Wednesday, January 25, 2012

Tax Transparency Bill Gets Second Reading

Ben Gummer’s tax transparency 10 Minute Rule Bill was just passed in the House and will come back for a second reading in March. Chris Bryant stood  up to oppose it on the grounds that “there are better things we could be doing”, and raised various technicalities, but to no avail. It makes you wonder what he doesn’t want the voters to know? The UK is a step closer having an itemised breakdown of how our money is spent. 

Tuesday, January 24, 2012

A Taxing Question for Labour

The fact that polling shows that 69% of voters support the benefit cap, leaves Guido wondering about the other 31%. If taxpayers knew how much they were personally contributing to these handouts, you would imagine that 31% figure would be a lot lower. Enter backbench Tory MP Ben Gummer, whose plan to print a break down of taxes on a statement sent to every taxpayer, every year, has got a lot of attention this morning. The Sun are liking it and the Telegraph claim:

“If you were to discover, for instance, that £4,000 of the £10,000 you have paid in tax and NICs for the year went on welfare, it might put the argument over capping benefits into a different context.”

A sample PDF of the document is here and apparently the Treasury are listening. There is a 10 Minute Rule Bill issue tomorrow, and Guido is scratching his head to see how the Labour can justifiably oppose the idea. Any additional cost would be minimal given that statements, minus the breakdown, are already sent out. Hard to argue that people should be kept in the dark about their own money…

Friday, December 30, 2011

Toffs Taxing the Poor More

Minimum alcohol pricing won’t affect champagne drinkers, it will hit those on lower incomes. Again.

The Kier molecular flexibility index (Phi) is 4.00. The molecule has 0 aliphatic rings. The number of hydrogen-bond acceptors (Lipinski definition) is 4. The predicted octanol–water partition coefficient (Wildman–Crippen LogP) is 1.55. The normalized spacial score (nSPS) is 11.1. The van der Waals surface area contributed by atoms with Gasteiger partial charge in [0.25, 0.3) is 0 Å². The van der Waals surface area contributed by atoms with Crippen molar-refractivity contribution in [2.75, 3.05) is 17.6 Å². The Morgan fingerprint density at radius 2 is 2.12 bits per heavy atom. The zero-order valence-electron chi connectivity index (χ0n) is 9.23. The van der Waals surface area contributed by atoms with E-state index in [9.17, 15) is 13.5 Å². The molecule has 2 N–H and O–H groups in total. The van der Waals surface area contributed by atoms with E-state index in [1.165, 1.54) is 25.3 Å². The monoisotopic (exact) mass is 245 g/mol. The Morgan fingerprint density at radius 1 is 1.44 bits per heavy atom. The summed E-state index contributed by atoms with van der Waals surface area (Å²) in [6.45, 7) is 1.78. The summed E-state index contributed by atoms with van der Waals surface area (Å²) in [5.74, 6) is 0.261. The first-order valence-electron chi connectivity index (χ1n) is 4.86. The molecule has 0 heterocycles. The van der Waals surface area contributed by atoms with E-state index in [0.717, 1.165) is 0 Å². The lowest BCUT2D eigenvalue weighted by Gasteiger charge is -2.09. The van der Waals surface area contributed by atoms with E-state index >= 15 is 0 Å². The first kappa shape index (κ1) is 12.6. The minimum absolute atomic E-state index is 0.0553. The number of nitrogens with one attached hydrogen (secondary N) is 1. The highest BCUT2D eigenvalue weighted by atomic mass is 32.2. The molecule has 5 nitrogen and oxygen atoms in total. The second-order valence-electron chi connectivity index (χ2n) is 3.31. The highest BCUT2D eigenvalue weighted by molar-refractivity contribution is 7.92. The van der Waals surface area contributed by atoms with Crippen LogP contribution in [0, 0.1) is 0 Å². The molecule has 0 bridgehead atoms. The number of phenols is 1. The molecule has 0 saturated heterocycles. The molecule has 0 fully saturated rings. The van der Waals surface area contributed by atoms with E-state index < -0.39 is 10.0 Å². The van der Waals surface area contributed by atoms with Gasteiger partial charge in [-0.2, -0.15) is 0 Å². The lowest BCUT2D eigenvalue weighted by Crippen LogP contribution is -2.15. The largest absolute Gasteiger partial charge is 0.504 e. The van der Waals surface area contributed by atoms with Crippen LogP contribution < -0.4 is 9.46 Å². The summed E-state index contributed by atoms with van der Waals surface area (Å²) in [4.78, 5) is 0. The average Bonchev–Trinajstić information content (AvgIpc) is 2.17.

Regressive taxes aren’t just about forcing up the price of supermarket booze, it was putting up VAT – a mistake that boosted inflation which was already above target and hit consumer spending when it was already weak. Unquestionably that was a regressive tax. Even the usually austerity friendly IMF cautioned against the VAT hike.

The squeezed middle aren’t spared either. Air Passenger Duty means that a family of four flying to America for their annual holiday can pay up to £587 in taxes. The Fawkes family fly back and forth to Ireland regularly spending more on air taxes than on air tickets. UK subjects pay more in air taxes than all the rest of the EU’s citizens – combined. It won’t bother the Chancellor on his £10,000 skiing holiday weeks, but those of us in the private sector, not on benefits, reckon he could do more to cut spending and the tax burden. It is called a growth strategy…

Tuesday, November 8, 2011

Prime Minister Cameron proposes a retaliatory tax…

‘I’m sometimes tempted to ask the French if they would like a cheese tax’

Monday, November 7, 2011

Red Ed is Back, Chuka Under Attack, Occupiers Smoking Crack

Red Ed has made an overture to the protesters at St Paul’s, four weeks late to the prom. Some of his advisers still rooted in the reality based community have been struggling to stop Ed leaping over this latest electoral cliff, but they seem to have lost the battle. One said last week“Not since his brother David was snapped holding a banana has a dafter Miliband photo opportunity been suggested.” It’s not very hard to see why they would be concerned: multi-millionaire Ed, who maintained his family’s wealth through some colourful inheritance arrangements, despite being on an income of £139,355 plus expenses, is in 1% denial. Meanwhile occupiers have been arrested for dealing crack and St Paul’s are outraged at a “dirty protest” defecation on their steps. Just have a look at Red Ed’s new friends:

Also jumping on the bandwagon is the privately educated son of a wealthy businessman Chuka Umunna, who will be speaking for the opposition today in response to a report published by the dwindling campers. The darling of the new Labour left will be facing some tough questions if he actually goes down to the site. Tax avoidance is the number one issue to this “movement” and Umunna’s Teflon image took a pounding this weekend. He made a name for himself  in February with a punchy attack on Barclay’s Bob Diamond at the Treasury Select Committee on the subject of tax havens, forcing the banking baddie to admit that he didn’t actually know how many offshore subsidiaries his organisation had. However, in that 1% kinda way, Chuka has his own offshore dealings to thank for those sharp suits: